Middle managers’ tunnel vision ‘barrier to diversity’ in science

Scientific excellence must mean more than ‘how good someone is with a round-bottom flask’, conference hears

November 2, 2018
Flask

Outdated ideas of “scientific excellence” and the tunnel vision of middle managers are among the factors still hampering diversity within universities, a conference heard.

Lesley Yellowlees, who recently retired as vice-principal and head of the College of Science and Engineering at the University of Edinburgh, told the Royal Society’s diversity conference on 1 November about her research on the lack of progression of women in scientific disciplines. Scottish figures for 2017 indicated that there was “still a leaky pipeline” in all fields and, despite slight improvements “at the top, professorial end”, progress had now slowed, indicating that “waiting it out is not an option”.

Along with a need for transparency and for challenging a “macho” culture to be seen, for example, in long working hours, Professor Yellowlees pointed to a number of structural factors. Those seeking promotion often turned to senior academics as referees, yet such people “tend to write references based on their experience of the person and don’t bother to read the paperwork or understand the criteria for promotion today”, which may well have changed since their own day. Even where university leaders had got the diversity message, middle managers could often prove an obstacle, because they “just want to get the job done and don’t understand the need for diversity”.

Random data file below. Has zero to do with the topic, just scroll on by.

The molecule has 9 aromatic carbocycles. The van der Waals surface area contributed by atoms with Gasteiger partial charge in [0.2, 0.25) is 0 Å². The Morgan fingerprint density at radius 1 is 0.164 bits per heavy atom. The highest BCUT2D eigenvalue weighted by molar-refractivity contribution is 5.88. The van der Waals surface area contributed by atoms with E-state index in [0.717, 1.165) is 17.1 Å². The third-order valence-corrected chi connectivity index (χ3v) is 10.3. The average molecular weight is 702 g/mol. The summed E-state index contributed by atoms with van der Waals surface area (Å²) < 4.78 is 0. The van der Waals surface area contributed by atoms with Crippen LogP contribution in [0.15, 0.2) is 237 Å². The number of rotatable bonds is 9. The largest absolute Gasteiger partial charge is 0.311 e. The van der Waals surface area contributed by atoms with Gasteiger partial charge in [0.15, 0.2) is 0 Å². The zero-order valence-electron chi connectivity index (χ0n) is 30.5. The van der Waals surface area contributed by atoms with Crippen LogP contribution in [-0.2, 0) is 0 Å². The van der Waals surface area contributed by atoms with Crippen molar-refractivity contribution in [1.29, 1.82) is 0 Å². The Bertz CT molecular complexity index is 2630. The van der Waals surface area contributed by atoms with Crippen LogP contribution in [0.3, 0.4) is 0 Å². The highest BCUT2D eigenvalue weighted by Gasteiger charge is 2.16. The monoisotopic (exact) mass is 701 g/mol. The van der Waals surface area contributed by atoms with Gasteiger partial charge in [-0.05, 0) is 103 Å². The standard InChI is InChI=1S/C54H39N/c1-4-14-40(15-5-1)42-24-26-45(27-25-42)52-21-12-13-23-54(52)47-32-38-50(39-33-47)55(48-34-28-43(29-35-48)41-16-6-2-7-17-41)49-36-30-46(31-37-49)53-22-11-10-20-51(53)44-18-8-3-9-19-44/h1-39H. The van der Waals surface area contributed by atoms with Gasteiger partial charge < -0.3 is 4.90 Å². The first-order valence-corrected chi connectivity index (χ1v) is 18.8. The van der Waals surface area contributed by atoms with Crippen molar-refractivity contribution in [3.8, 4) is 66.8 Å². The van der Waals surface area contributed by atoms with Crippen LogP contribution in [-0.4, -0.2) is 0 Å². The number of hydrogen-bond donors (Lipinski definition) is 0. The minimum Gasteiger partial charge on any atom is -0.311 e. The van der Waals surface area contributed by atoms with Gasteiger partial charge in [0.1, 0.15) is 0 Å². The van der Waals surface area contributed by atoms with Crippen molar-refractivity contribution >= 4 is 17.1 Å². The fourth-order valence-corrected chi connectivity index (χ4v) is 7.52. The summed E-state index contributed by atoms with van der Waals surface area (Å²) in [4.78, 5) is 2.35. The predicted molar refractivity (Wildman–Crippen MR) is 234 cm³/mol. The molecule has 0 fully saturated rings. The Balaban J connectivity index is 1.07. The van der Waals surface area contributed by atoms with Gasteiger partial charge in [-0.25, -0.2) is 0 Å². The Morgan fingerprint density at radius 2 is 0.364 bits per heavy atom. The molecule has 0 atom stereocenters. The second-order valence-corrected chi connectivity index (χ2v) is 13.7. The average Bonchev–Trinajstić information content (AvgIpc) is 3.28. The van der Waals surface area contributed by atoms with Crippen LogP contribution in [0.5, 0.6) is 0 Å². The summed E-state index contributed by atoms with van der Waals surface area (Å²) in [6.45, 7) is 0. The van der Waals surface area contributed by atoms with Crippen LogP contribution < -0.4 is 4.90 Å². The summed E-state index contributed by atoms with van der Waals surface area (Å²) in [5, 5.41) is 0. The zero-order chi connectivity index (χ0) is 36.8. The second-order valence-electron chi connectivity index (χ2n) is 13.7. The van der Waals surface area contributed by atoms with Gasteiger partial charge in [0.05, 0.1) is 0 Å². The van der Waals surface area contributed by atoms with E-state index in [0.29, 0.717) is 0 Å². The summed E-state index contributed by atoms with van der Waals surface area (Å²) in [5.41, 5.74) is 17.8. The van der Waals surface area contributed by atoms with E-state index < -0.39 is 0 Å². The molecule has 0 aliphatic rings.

All the evidence, claimed Tom Welton, dean of the Faculty of Natural Sciences at Imperial College London, suggested that younger academics wanted supportive leaders who were “good with people”. Yet if we were ever going to achieve that in institutions that were “riddled with status”, we would have to “change our idea of scientific excellence” so it included criteria other than “how good someone is with a round-bottom flask”.

Carole Mundell, professor of extragalactic astronomy and head of physics at the University of Bath, recalled an occasion at the start of her career when she was invited to an interview at the Jodrell Bank Observatory, where “the only diversity on the panel was whether one had a beard or not”.

A crucial factor in embracing real diversity, she suggested, was the motivation of academics. The effectiveness of their teams might not matter to those who were focused on getting a grant or winning a prize, yet those “trying to answer a really interesting question tended to realise that diversity makes you better at what you do – addressing a goal with people who are all the same means you will deliver mediocrity”. She added: “You don’t need clones, since you are already there.”

As part of wider efforts to bring about change, Professor Mundell also passed on a useful piece of advice she had received: “Instead of inviting a distinguished male academic to a seminar, make the effort to search out an even better woman.”

matthew.reisz@timeshighereducation.com

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Reader's comments (1)

Not sure I agree with the idea that people who look similar are "all the same".

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